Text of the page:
Flu cases low nationwide as Americans distance themselves, wear masks in COVID-19 pandemic

Flu vaccine

OLYMPIA, Wash – The most recent data shows no one in Washington has died from the flu this flu season and flu activity nationwide remains low. Health experts say the measures we’re taking to protect ourselves from COVID-19 have kept the flu from spreading.

The Washington Department of Health has metrics through January 9th. It lists flu activity as “low” and says there have been no lab-confirmed influenza deaths this season.

The report also shows no influenza-like illness outbreaks at long-term care facilities in the state.

Last year at this time in the flu season, 30 people had died in Washington from lab-confirmed influenza. 114 people died from the flu in Washington last flu season.

In comparison, more than 4,000 people have died from COVID-19 in Washington since the pandemic began last March.

The situation is similar in Idaho, though five people have died from flu-related deaths in the Gem State this flu season. Idaho defines its flu activity as “sporadic.”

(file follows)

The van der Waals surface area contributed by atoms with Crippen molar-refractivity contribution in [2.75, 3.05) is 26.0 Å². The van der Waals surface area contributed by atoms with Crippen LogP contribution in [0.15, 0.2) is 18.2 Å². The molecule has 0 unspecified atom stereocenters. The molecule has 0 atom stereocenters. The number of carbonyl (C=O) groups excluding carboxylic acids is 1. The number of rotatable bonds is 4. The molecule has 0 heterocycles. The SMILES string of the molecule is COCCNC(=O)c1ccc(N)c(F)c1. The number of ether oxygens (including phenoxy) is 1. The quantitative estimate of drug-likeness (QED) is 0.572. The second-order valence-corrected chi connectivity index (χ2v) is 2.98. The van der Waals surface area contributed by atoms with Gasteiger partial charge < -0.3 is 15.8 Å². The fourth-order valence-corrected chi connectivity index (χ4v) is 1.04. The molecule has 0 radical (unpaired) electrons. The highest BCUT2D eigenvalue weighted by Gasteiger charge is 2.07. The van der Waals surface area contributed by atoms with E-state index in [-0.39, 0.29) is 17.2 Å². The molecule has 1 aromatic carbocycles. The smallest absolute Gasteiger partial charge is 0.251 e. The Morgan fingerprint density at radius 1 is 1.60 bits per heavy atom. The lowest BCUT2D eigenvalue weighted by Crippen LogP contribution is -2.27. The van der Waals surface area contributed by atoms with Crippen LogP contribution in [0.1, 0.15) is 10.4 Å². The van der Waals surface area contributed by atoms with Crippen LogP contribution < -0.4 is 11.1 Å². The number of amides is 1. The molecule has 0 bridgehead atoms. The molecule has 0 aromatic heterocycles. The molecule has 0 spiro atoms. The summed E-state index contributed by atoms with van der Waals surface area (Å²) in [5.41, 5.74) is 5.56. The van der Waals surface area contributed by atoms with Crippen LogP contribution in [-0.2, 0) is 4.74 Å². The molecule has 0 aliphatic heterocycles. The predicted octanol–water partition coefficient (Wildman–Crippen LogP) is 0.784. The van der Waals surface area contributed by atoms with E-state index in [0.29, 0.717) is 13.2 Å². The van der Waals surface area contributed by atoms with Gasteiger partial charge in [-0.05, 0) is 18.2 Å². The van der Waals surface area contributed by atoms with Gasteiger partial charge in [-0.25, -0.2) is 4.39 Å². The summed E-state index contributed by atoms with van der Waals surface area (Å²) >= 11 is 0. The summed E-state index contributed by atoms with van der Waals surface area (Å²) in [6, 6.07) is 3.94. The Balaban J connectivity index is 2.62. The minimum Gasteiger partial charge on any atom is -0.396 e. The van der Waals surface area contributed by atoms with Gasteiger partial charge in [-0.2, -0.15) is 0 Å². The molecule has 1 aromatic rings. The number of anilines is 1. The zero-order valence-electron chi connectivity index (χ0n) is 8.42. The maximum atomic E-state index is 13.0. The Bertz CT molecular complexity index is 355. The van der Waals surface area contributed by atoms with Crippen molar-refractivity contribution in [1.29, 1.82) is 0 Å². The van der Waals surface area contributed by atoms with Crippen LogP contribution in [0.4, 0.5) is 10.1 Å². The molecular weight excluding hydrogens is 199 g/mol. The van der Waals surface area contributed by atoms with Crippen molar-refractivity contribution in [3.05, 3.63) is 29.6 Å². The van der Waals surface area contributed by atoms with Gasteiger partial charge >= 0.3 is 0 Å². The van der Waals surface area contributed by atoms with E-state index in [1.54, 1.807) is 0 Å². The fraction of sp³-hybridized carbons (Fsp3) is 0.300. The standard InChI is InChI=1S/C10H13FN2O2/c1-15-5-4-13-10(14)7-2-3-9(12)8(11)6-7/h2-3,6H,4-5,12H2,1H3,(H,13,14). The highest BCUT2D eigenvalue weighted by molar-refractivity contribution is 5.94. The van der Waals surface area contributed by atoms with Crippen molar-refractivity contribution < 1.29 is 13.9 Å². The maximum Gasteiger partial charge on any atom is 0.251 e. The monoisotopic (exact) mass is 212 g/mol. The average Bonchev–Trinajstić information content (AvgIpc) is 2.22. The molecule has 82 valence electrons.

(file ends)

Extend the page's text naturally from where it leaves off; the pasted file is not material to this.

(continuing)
Nationwide, the CDC says 1.4% of patient visits to a health care provider were for influenza-like illness. 136 people have been hospitalized nationwide with lab-conformed influenza.

In the second week of January, 13,937 specimens were tested for the flu nationwide. Three of them were positive.

No states are reporting anything above low levels of flu activity so far this season.

CDC Weekly flu activity map

“Though caused by a different virus from the one that causes COVID-19, the flu is also a respiratory viral disease, so everything we are doing to slow transmission of COVID-19, such as wearing face masks, frequent handwashing and physical distancing, should also reduce transmission of flu,” says Eili Klein, Ph.D associate professor of emergency medicine at the Johns Hopkins University School of Medicine.

If you want to read more about the differences between the flu and COVID-19 and what to watch out for, this is a comprehensive comparison from the CDC. 

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There is some reason to be concerned, however, about the low number of flu cases this year.

“Because of the current restrictions and precautions everyone is taking this season, far fewer people will be infected or exposed to the flu virus, and therefore won’t become immune to certain strains of the virus,” Klein says. “So the number of people who may have more severe infections next year is likely to be greater because immunity will be lower.”